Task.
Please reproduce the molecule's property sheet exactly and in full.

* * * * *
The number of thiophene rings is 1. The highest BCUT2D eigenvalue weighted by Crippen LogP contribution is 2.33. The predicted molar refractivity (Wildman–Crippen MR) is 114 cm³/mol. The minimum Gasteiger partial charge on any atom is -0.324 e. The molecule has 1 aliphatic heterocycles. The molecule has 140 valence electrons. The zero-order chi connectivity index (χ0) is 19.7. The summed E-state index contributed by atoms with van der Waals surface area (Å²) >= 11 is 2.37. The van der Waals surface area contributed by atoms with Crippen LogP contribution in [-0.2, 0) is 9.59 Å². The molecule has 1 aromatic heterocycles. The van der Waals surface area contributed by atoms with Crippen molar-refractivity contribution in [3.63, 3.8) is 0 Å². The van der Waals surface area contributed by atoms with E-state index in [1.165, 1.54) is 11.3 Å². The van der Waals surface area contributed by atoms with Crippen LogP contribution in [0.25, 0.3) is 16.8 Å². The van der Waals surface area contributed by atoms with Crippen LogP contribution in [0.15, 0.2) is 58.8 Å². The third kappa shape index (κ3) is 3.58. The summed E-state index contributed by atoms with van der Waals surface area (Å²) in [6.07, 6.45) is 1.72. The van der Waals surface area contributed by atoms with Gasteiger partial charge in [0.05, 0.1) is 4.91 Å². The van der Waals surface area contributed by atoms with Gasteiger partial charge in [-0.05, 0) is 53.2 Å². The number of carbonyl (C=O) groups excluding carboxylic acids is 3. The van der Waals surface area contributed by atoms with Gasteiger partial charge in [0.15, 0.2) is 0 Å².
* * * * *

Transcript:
The number of thiophene rings is 1. The highest BCUT2D eigenvalue weighted by Crippen LogP contribution is 2.33. The predicted molar refractivity (Wildman–Crippen MR) is 114 cm³/mol. The minimum Gasteiger partial charge on any atom is -0.324 e. The molecule has 1 aliphatic heterocycles. The molecule has 140 valence electrons. The zero-order chi connectivity index (χ0) is 19.7. The summed E-state index contributed by atoms with van der Waals surface area (Å²) >= 11 is 2.37. The van der Waals surface area contributed by atoms with Crippen LogP contribution in [-0.2, 0) is 9.59 Å². The molecule has 1 aromatic heterocycles. The van der Waals surface area contributed by atoms with Crippen molar-refractivity contribution in [3.63, 3.8) is 0 Å². The van der Waals surface area contributed by atoms with E-state index in [1.165, 1.54) is 11.3 Å². The van der Waals surface area contributed by atoms with Crippen LogP contribution in [0.25, 0.3) is 16.8 Å². The van der Waals surface area contributed by atoms with Crippen LogP contribution in [0.15, 0.2) is 58.8 Å². The third kappa shape index (κ3) is 3.58. The summed E-state index contributed by atoms with van der Waals surface area (Å²) in [6.07, 6.45) is 1.72. The van der Waals surface area contributed by atoms with Gasteiger partial charge in [0.05, 0.1) is 4.91 Å². The van der Waals surface area contributed by atoms with Gasteiger partial charge in [-0.05, 0) is 53.2 Å². The number of carbonyl (C=O) groups excluding carboxylic acids is 3. The van der Waals surface area contributed by atoms with Gasteiger partial charge in [0.15, 0.2) is 0 Å².